When one thinks of hiking in Mindanao, Mt. Apo and the now-famous mountains in Bukidnon come to mind. But I have always been attracted with the idea of pursuing lesser-known destinations, which provide me the opportunity to learn more about our country by allowing me visit other places. And of course, there is always the curiosity in what lays within those distant peaks.
The Davao Oriental – Compostela Valley area has always been on my mind, and truth be told we have attempted to visit several times, only to be thwarted by landslides, impassable rivers, and mountain closures. For instance, in 2011 we were already in Davao City preparing for a White Peak hike when we were told by the tourism officer than the rains have all but shut down the roads, and we instead headed to Mt. Matutum – on the other side of Davao.
High in the pantheon of southeastern Mindanao are Mt. Candalaga, White Peak, and the newly-minted World Heritage Site, Mt. Hamiguitan. But there’s more to this trilogy in the region. Mt. Mayo, for instance, has long been famous among local hikers, taller than Mt. Hamiguitan and home to a nice mossy forest. Fresh from our successful Mt. Candalaga hike, we decided to do it – but still hoping to maximise the trip further, we decided to attempt a dayhike. We were guided and accompanied by local explorer Alex Paguyan,
The habal-habal ride from Mati was arduous – and oftentimes downright scary. Ian said it best when he quipped that his soul must have fallen off the motorbike in the rugged, often precarious ascent! It was already 0830H when we finally managed to start trekking from the village (7.04864 N, 126.28274 E, 395 MASL) – way behind schedule in what would turn out to be a long day ahead.
With its overgrown rough roads that gradually wind into even-more-overgrown forested trails, Mt. Mayo reminded us of Mt. Labo, which we also did as a (very long) dayhike a year ago. Abaca workers and hunters passed through the trails, giving us a slice of life in a mountain that has been inhabited by the local Mansaka tribe for centuries. The trail tot he summit, however, is barely trodden, and we were told that we were only the third party to visit in as many years.
As we went higher, the trails became denser, with the forest maintaining cover throughout. Fortunately and crucially, we reached the campsite (7.0930 N, 126.30658 E, 1372 MASL) by 1130H – which suggested that it might be doable to reach the summit before our cut-off time of 1400H.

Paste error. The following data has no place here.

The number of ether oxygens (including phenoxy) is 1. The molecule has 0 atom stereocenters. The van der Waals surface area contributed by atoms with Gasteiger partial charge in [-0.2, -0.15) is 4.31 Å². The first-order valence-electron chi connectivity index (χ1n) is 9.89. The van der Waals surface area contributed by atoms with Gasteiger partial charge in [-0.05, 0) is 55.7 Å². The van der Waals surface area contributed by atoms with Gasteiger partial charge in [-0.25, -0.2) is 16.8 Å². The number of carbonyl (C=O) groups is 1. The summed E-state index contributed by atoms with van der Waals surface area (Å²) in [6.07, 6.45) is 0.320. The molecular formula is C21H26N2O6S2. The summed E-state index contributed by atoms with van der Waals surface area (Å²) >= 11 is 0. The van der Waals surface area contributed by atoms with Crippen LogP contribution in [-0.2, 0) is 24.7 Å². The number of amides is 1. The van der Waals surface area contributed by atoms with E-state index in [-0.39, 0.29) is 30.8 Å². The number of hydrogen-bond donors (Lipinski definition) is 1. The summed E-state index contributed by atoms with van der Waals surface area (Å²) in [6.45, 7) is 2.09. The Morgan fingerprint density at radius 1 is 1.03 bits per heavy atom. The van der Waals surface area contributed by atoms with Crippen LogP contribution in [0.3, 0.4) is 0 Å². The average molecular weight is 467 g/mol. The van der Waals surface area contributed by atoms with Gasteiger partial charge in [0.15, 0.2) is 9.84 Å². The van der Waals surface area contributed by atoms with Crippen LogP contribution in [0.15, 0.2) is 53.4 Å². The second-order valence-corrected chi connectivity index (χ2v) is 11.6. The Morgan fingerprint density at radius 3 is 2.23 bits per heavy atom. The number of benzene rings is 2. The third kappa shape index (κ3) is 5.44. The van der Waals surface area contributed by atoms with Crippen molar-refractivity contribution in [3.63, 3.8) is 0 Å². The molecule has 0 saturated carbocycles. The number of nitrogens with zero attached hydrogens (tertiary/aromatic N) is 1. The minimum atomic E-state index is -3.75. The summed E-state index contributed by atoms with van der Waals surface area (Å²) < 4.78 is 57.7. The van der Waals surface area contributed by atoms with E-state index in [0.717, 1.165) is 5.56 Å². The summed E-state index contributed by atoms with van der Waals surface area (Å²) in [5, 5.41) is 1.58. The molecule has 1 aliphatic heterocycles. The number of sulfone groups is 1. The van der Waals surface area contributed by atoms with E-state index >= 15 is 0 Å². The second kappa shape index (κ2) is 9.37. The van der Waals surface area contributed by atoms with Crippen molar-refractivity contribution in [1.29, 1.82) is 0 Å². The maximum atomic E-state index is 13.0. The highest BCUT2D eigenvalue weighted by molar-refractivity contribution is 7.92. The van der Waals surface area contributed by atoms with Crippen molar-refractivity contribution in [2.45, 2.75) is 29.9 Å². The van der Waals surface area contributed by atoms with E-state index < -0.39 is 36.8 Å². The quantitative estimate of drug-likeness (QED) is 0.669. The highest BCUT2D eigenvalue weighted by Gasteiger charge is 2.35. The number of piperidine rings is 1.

Past the campsite, however, en route to the ridge that ultimately connects to the summit, the trails have all but disappeared. We had to descend through three creeks, with the trail fragile and badly eroded, necessitating the application of climbing skills. I began to wonder if we would reach the summit at all!
Fortunately, the trails cleared a bit once we were up the ridge. The forest has turned mossy – not as mossy as the primeval jungle of Kalatungan or Dulang-Dulang – but still lush and charming. By 1401H, or just one minute past our scheduled time, we reached the summit (7.0885 N, 126.31719 E, 1761 MASL) It was already raining at the time and we just rushed some photos and after a few minutes began our descent.
With the adrenaline gone, the descent seemed even longer than the ascent and the thick rainclouds plummeted us into darkness as early as 1500H. The rains seemed to have animated the limatik, which came upon my feet with a vengeance. The limatiks (or, in Cebuano, alimatok) in Halcon are still more aggressive, but the ones in Mayo are close enough. Mud, leeches, thorns, rain, darkness: these are not nice things, but they are the stuff that jungle adventures are made of. As 18-time Halcon climber Cynthia Sy later told me: “You cannot imagine how many nights I have spent without sleep, walking in the mud and the rain.”
Finally, by 1900H we found ourselves being warmly welcomed in this house of our Mansaka guide. We didn’t want to risk riding a habal-habal at night – and under such muddy conditions – so we gladly accepted the invitation to spend the night there.
The limatik wounds would linger for a while, but I was thankful that we managed to climb Mt. Mayo, truly a major climb, and a worthy challenge in Davao Oriental. En route to Mati the next day, I had a habal-habal injury which forced us to return to Davao. Fortunately, my condition improved and we still managed to climb Mt. Apo. Sadly, we couldn’t explore the still-inaccessible Mt. Kampalili and the more manageable Mt. Puting Bato but that would be for another time. Thank you Alex for guiding us – and a big thanks too to our Mansaka guides for finding our way through the dense jungle, and for the hospitality. The native chicken cooked in bamboo was unforgettable!
PINOYMOUNTAINEER IN MINDANAO 2014
Hiking matters #432: Mt. Candalaga, Day 1: To the campsite
Hiking matters #433: Mt. Candalaga, Day 2: To the summit and back
Hiking matters #434: Mt. Mayo in Tarragona, Davao Oriental
Hiking matters #435: Mt. Apo via Kapatagan dayhike